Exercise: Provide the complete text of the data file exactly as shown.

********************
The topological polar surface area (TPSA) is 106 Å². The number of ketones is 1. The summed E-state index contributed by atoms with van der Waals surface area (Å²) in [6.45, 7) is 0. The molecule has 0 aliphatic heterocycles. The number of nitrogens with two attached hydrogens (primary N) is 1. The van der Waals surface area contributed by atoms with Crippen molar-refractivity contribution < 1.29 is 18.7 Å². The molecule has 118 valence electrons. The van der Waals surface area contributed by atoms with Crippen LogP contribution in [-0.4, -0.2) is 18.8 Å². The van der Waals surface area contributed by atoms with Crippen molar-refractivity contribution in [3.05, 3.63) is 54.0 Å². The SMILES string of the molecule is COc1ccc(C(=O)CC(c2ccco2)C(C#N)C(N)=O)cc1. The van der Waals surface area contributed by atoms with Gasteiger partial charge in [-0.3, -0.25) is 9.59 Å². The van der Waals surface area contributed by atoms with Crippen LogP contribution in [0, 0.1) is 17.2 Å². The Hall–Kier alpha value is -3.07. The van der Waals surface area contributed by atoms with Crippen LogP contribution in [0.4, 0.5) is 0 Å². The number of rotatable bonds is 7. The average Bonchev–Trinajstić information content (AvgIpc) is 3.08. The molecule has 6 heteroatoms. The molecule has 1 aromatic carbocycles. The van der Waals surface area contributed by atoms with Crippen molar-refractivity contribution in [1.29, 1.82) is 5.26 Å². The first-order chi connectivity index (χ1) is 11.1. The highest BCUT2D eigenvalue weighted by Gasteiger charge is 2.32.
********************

The topological polar surface area (TPSA) is 106 Å². The number of ketones is 1. The summed E-state index contributed by atoms with van der Waals surface area (Å²) in [6.45, 7) is 0. The molecule has 0 aliphatic heterocycles. The number of nitrogens with two attached hydrogens (primary N) is 1. The van der Waals surface area contributed by atoms with Crippen molar-refractivity contribution < 1.29 is 18.7 Å². The molecule has 118 valence electrons. The van der Waals surface area contributed by atoms with Crippen LogP contribution in [-0.4, -0.2) is 18.8 Å². The van der Waals surface area contributed by atoms with Crippen molar-refractivity contribution in [3.05, 3.63) is 54.0 Å². The SMILES string of the molecule is COc1ccc(C(=O)CC(c2ccco2)C(C#N)C(N)=O)cc1. The van der Waals surface area contributed by atoms with Gasteiger partial charge in [-0.3, -0.25) is 9.59 Å². The van der Waals surface area contributed by atoms with Crippen LogP contribution in [0, 0.1) is 17.2 Å². The Hall–Kier alpha value is -3.07. The van der Waals surface area contributed by atoms with Crippen LogP contribution in [0.4, 0.5) is 0 Å². The number of rotatable bonds is 7. The average Bonchev–Trinajstić information content (AvgIpc) is 3.08. The molecule has 6 heteroatoms. The molecule has 1 aromatic carbocycles. The van der Waals surface area contributed by atoms with Crippen molar-refractivity contribution in [1.29, 1.82) is 5.26 Å². The first-order chi connectivity index (χ1) is 11.1. The highest BCUT2D eigenvalue weighted by Gasteiger charge is 2.32.